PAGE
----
Economists have traditionally viewed healthcare as a luxury good – consumption of it will increase more than proportionally as income rises. This column challenges this view, exploiting the windfall of lottery winnings to estimate elasticities for healthcare demand in the UK. Results suggest that income elasticities for public healthcare services are close to zero. A medium to large windfall is found instead to increase the uptake of private health insurance and preventative services. This suggests that rising incomes will increase private sector demand, but will leave public healthcare demand unchanged.
When banks invest heavily in sovereign debt, and in domestic sovereign debt in particular, the result is a debt home bias. This column presents evidence of a partially voluntary and partially involuntary sovereign debt home bias among large European banks. This bias is stronger if the sovereign is risky and shareholder rights are strong or the government has a positive ownership in the bank. Also, banks with a strong home bias are valued positively by the stock market.
HIV/AIDS is an endemic economic problem for significant parts of Africa. This column presents evidence suggesting that the demographic shock induced by the slave trade still shapes the contemporary family structures and sexual behaviour of many African countries. Policymakers and human rights organisations should understand that the struggle against HIV/AIDS involves the eradication of deeply rooted beliefs and practices.
There is increasing evidence that cities offer externalities that raise labour productivity. This column looks at the contribution of US cities to productivity growth at the turn of last century. The findings show that increased specialisation, promoted by improved transportation, was the key to productivity growth. Today’s policymakers should heed this lesson.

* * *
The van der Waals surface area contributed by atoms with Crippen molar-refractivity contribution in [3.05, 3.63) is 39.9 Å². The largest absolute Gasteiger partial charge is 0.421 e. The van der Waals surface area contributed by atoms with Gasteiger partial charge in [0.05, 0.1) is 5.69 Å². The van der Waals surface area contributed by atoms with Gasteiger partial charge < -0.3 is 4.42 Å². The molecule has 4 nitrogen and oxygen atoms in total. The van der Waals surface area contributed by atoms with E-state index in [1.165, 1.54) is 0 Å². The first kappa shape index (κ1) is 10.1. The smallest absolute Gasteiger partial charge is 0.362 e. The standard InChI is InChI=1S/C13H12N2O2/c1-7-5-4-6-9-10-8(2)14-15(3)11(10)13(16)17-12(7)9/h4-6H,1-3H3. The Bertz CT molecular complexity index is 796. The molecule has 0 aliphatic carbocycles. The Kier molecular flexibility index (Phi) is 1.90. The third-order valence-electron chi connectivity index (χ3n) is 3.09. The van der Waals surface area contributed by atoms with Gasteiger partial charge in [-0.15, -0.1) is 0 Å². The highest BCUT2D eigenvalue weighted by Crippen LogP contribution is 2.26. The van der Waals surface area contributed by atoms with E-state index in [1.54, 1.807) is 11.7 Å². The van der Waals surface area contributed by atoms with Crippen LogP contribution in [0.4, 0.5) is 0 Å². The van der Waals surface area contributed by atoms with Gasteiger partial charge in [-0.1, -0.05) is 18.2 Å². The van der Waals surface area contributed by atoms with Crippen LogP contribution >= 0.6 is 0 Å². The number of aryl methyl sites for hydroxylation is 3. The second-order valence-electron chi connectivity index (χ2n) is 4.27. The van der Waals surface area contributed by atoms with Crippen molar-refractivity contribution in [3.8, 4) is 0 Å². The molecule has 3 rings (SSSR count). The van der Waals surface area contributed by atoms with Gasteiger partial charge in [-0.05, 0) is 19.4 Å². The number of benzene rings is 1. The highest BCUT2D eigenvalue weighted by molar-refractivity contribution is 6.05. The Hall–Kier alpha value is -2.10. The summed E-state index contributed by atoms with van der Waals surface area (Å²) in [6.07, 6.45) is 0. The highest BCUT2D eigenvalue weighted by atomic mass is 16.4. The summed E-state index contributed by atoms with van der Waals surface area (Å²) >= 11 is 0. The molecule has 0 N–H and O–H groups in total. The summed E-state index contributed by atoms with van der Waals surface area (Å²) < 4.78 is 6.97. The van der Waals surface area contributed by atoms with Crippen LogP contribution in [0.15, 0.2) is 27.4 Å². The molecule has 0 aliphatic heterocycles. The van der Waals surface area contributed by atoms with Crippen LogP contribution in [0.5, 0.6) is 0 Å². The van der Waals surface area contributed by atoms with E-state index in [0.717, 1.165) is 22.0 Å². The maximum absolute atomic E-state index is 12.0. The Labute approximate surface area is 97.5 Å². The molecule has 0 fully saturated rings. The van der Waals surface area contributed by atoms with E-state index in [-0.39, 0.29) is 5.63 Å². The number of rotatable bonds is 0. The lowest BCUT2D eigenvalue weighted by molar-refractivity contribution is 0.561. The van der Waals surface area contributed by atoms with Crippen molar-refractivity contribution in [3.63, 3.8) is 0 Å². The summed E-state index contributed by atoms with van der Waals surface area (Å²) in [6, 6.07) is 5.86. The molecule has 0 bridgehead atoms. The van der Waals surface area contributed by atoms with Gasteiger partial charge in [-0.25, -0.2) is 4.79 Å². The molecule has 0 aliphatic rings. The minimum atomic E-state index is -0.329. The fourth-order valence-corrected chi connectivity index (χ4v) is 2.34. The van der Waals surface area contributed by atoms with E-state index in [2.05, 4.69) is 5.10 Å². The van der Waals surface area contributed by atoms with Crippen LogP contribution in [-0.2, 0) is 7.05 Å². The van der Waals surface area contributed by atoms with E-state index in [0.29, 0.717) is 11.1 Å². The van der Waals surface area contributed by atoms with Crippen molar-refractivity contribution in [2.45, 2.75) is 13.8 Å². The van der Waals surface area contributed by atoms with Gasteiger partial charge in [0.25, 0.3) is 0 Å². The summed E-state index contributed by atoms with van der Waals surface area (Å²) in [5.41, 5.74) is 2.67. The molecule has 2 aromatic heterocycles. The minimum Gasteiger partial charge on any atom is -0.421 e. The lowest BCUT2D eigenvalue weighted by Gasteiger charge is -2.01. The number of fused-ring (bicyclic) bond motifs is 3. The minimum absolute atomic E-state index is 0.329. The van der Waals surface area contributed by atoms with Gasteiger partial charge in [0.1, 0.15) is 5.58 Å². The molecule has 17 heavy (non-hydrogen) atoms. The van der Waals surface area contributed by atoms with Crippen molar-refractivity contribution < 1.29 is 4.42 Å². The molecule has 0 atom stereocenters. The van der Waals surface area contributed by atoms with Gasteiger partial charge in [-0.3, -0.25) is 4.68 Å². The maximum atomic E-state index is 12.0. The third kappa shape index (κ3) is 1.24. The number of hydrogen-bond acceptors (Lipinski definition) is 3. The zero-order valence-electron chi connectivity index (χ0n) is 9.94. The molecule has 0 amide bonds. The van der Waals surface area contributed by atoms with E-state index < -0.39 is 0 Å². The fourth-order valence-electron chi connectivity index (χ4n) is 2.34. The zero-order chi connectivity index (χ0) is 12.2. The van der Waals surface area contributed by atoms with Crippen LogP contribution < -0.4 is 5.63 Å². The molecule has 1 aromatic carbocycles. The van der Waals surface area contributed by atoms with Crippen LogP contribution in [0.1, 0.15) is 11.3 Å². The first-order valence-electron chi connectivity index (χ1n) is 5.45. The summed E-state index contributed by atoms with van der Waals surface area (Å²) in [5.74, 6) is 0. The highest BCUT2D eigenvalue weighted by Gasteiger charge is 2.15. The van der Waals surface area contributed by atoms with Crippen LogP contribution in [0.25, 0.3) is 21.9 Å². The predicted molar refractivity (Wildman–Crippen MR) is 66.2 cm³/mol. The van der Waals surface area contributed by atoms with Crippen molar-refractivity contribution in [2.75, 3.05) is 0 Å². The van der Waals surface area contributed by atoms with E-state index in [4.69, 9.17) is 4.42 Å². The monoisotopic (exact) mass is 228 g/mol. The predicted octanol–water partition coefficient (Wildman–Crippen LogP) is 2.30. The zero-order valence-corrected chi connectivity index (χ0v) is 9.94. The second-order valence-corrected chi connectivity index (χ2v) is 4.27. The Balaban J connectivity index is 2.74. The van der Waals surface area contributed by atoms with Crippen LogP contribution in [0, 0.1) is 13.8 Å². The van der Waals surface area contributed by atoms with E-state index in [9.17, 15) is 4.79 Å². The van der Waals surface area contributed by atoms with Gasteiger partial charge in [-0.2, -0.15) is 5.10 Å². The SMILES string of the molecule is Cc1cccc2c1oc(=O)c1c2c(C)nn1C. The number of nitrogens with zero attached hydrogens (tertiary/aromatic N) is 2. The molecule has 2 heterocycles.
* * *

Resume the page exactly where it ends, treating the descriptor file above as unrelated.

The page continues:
The production of high-quality goods influences key aspects of countries’ economic performance, including growth and development. This column argues that removing credit market imperfections may help countries transition from the production of low-quality to high-quality goods, especially in industries that are more sensitive to financial frictions.
Other Recent Columns:
- Stock markets, banking crises, and economic recoveries
- Innovation, income inequality, and social mobility
- Economic and social impacts of the media
- Policy consequences of public income volatility
- The elusive quest for labour market reforms
- Debt miracle: Why the country that borrowed the most industrialised first
- Well-being in historical perspective: The experience of Latin America
- Competition and bank opacity
- Asset management and financial stability
- Monnet’s chain reaction and the future of Europe
- Foreign-owned firms in the technology take-off in China
- Changing economic factors and the rise in obesity
- City scale and productivity in China
- Attracting students to economics
- Reducing risk-taking by regulating bonuses: EU vs US Dodd-Frank
- The behavioural economics of voluntary disclosure
- Matching skills of individuals and firms along the career path
- What historical heights can teach us about past living standards
- Understanding past and future financial crises
- The half-life of happiness